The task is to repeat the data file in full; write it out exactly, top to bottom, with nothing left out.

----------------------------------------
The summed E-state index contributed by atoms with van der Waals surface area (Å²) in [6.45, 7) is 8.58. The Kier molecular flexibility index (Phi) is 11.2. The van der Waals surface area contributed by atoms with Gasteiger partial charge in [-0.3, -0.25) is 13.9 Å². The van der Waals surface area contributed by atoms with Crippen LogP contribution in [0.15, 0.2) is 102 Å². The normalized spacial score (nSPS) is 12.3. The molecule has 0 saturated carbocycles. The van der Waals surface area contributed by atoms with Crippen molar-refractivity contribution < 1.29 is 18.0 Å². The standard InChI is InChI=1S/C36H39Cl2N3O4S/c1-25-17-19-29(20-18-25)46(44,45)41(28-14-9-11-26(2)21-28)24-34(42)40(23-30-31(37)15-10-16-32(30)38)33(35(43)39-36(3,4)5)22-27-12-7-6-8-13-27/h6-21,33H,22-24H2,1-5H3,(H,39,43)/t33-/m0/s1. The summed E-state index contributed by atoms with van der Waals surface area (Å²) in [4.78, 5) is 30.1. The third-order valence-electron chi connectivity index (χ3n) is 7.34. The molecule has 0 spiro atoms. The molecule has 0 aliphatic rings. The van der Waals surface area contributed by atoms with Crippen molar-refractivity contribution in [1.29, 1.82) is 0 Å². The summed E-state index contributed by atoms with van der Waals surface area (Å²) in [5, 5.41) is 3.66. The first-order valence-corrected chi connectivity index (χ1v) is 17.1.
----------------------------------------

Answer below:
The summed E-state index contributed by atoms with van der Waals surface area (Å²) in [6.45, 7) is 8.58. The Kier molecular flexibility index (Phi) is 11.2. The van der Waals surface area contributed by atoms with Gasteiger partial charge in [-0.3, -0.25) is 13.9 Å². The van der Waals surface area contributed by atoms with Crippen LogP contribution in [0.15, 0.2) is 102 Å². The normalized spacial score (nSPS) is 12.3. The molecule has 0 saturated carbocycles. The van der Waals surface area contributed by atoms with Crippen molar-refractivity contribution < 1.29 is 18.0 Å². The standard InChI is InChI=1S/C36H39Cl2N3O4S/c1-25-17-19-29(20-18-25)46(44,45)41(28-14-9-11-26(2)21-28)24-34(42)40(23-30-31(37)15-10-16-32(30)38)33(35(43)39-36(3,4)5)22-27-12-7-6-8-13-27/h6-21,33H,22-24H2,1-5H3,(H,39,43)/t33-/m0/s1. The summed E-state index contributed by atoms with van der Waals surface area (Å²) in [4.78, 5) is 30.1. The third-order valence-electron chi connectivity index (χ3n) is 7.34. The molecule has 0 spiro atoms. The molecule has 0 aliphatic rings. The van der Waals surface area contributed by atoms with Crippen molar-refractivity contribution in [1.29, 1.82) is 0 Å². The summed E-state index contributed by atoms with van der Waals surface area (Å²) in [5, 5.41) is 3.66. The first-order valence-corrected chi connectivity index (χ1v) is 17.1.